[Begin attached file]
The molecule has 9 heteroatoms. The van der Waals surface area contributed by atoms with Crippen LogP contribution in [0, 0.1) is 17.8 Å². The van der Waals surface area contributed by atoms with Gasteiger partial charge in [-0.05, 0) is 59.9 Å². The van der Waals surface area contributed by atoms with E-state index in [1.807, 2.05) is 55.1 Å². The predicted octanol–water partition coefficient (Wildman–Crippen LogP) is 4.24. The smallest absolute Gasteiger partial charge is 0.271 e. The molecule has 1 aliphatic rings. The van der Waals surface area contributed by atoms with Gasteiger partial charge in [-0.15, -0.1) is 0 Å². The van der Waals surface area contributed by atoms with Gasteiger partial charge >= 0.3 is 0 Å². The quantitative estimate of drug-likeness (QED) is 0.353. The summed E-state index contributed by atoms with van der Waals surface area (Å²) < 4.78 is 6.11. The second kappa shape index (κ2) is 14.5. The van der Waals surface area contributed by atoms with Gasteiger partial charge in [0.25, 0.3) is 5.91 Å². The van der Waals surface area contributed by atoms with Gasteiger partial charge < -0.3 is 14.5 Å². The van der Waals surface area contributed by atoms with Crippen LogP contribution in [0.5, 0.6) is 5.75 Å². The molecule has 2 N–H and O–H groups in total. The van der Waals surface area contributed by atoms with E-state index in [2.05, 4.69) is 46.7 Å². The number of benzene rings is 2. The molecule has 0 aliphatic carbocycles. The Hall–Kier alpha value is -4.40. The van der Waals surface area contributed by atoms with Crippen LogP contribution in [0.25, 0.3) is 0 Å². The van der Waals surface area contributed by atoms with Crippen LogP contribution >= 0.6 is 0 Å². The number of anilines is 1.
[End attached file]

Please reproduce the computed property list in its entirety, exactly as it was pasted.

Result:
The molecule has 9 heteroatoms. The van der Waals surface area contributed by atoms with Crippen LogP contribution in [0, 0.1) is 17.8 Å². The van der Waals surface area contributed by atoms with Gasteiger partial charge in [-0.05, 0) is 59.9 Å². The van der Waals surface area contributed by atoms with E-state index in [1.807, 2.05) is 55.1 Å². The predicted octanol–water partition coefficient (Wildman–Crippen LogP) is 4.24. The smallest absolute Gasteiger partial charge is 0.271 e. The molecule has 1 aliphatic rings. The van der Waals surface area contributed by atoms with Gasteiger partial charge in [-0.15, -0.1) is 0 Å². The van der Waals surface area contributed by atoms with Gasteiger partial charge >= 0.3 is 0 Å². The quantitative estimate of drug-likeness (QED) is 0.353. The summed E-state index contributed by atoms with van der Waals surface area (Å²) < 4.78 is 6.11. The second kappa shape index (κ2) is 14.5. The van der Waals surface area contributed by atoms with Gasteiger partial charge in [0.25, 0.3) is 5.91 Å². The van der Waals surface area contributed by atoms with Gasteiger partial charge < -0.3 is 14.5 Å². The van der Waals surface area contributed by atoms with Crippen LogP contribution in [0.5, 0.6) is 5.75 Å². The molecule has 2 N–H and O–H groups in total. The van der Waals surface area contributed by atoms with E-state index in [2.05, 4.69) is 46.7 Å². The number of benzene rings is 2. The molecule has 0 aliphatic carbocycles. The Hall–Kier alpha value is -4.40. The van der Waals surface area contributed by atoms with Crippen LogP contribution in [0.25, 0.3) is 0 Å². The van der Waals surface area contributed by atoms with Crippen LogP contribution >= 0.6 is 0 Å². The number of anilines is 1.